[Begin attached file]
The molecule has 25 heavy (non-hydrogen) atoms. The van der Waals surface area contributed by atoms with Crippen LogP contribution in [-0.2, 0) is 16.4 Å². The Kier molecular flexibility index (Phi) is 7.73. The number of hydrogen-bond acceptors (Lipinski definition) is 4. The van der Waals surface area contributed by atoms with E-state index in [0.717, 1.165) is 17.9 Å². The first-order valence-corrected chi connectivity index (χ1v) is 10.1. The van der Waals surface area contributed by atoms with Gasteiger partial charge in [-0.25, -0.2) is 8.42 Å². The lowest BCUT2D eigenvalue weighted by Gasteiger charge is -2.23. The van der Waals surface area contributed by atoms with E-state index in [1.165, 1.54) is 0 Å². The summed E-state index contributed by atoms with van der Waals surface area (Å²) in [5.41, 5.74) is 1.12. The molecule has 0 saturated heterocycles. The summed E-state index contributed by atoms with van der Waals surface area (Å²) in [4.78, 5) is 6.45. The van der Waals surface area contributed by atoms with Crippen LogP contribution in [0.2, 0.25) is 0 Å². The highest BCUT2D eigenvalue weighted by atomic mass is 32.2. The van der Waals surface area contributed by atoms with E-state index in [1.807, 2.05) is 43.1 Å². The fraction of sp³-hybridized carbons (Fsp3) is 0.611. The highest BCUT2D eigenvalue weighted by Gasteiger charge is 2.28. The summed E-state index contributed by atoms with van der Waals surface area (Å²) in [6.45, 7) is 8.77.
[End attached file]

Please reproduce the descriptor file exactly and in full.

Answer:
The molecule has 25 heavy (non-hydrogen) atoms. The van der Waals surface area contributed by atoms with Crippen LogP contribution in [-0.2, 0) is 16.4 Å². The Kier molecular flexibility index (Phi) is 7.73. The number of hydrogen-bond acceptors (Lipinski definition) is 4. The van der Waals surface area contributed by atoms with E-state index in [0.717, 1.165) is 17.9 Å². The first-order valence-corrected chi connectivity index (χ1v) is 10.1. The van der Waals surface area contributed by atoms with Gasteiger partial charge in [-0.25, -0.2) is 8.42 Å². The lowest BCUT2D eigenvalue weighted by Gasteiger charge is -2.23. The van der Waals surface area contributed by atoms with E-state index in [1.165, 1.54) is 0 Å². The summed E-state index contributed by atoms with van der Waals surface area (Å²) in [5.41, 5.74) is 1.12. The molecule has 0 saturated heterocycles. The summed E-state index contributed by atoms with van der Waals surface area (Å²) in [4.78, 5) is 6.45. The van der Waals surface area contributed by atoms with Crippen LogP contribution in [0.2, 0.25) is 0 Å². The highest BCUT2D eigenvalue weighted by atomic mass is 32.2. The van der Waals surface area contributed by atoms with E-state index in [1.807, 2.05) is 43.1 Å². The fraction of sp³-hybridized carbons (Fsp3) is 0.611. The highest BCUT2D eigenvalue weighted by Gasteiger charge is 2.28. The summed E-state index contributed by atoms with van der Waals surface area (Å²) in [6.45, 7) is 8.77.